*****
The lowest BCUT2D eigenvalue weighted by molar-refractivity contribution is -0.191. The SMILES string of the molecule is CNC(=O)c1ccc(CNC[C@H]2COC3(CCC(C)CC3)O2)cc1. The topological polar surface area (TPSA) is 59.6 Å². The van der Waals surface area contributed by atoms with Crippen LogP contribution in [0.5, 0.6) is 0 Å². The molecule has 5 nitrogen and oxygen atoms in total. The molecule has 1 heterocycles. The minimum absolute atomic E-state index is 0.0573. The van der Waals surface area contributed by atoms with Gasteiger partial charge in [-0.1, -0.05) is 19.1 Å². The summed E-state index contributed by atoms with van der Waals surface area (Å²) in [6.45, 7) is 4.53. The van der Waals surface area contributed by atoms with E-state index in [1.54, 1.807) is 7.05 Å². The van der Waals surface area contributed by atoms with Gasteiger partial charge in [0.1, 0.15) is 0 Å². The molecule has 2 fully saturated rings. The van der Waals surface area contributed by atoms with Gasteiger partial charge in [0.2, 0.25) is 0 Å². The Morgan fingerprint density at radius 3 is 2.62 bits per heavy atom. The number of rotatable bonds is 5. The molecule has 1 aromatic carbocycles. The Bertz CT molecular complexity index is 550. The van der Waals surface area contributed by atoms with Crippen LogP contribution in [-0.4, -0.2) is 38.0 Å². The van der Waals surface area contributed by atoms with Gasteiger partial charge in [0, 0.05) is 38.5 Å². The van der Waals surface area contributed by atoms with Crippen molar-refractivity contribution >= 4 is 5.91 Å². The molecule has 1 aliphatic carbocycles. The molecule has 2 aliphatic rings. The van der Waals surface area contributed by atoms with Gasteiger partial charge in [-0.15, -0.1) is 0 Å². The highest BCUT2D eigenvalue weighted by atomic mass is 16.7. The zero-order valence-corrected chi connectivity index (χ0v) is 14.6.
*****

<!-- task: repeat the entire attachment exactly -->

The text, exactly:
The lowest BCUT2D eigenvalue weighted by molar-refractivity contribution is -0.191. The SMILES string of the molecule is CNC(=O)c1ccc(CNC[C@H]2COC3(CCC(C)CC3)O2)cc1. The topological polar surface area (TPSA) is 59.6 Å². The van der Waals surface area contributed by atoms with Crippen LogP contribution in [0.5, 0.6) is 0 Å². The molecule has 5 nitrogen and oxygen atoms in total. The molecule has 1 heterocycles. The minimum absolute atomic E-state index is 0.0573. The van der Waals surface area contributed by atoms with Gasteiger partial charge in [-0.1, -0.05) is 19.1 Å². The summed E-state index contributed by atoms with van der Waals surface area (Å²) in [6.45, 7) is 4.53. The van der Waals surface area contributed by atoms with E-state index in [1.54, 1.807) is 7.05 Å². The van der Waals surface area contributed by atoms with Gasteiger partial charge in [0.1, 0.15) is 0 Å². The molecule has 2 fully saturated rings. The van der Waals surface area contributed by atoms with Gasteiger partial charge in [0.2, 0.25) is 0 Å². The Morgan fingerprint density at radius 3 is 2.62 bits per heavy atom. The number of rotatable bonds is 5. The molecule has 1 aromatic carbocycles. The Bertz CT molecular complexity index is 550. The van der Waals surface area contributed by atoms with Crippen LogP contribution in [-0.4, -0.2) is 38.0 Å². The van der Waals surface area contributed by atoms with Gasteiger partial charge in [0, 0.05) is 38.5 Å². The van der Waals surface area contributed by atoms with Crippen molar-refractivity contribution >= 4 is 5.91 Å². The molecule has 1 aliphatic carbocycles. The molecule has 2 aliphatic rings. The van der Waals surface area contributed by atoms with Gasteiger partial charge in [-0.15, -0.1) is 0 Å². The highest BCUT2D eigenvalue weighted by atomic mass is 16.7. The zero-order valence-corrected chi connectivity index (χ0v) is 14.6.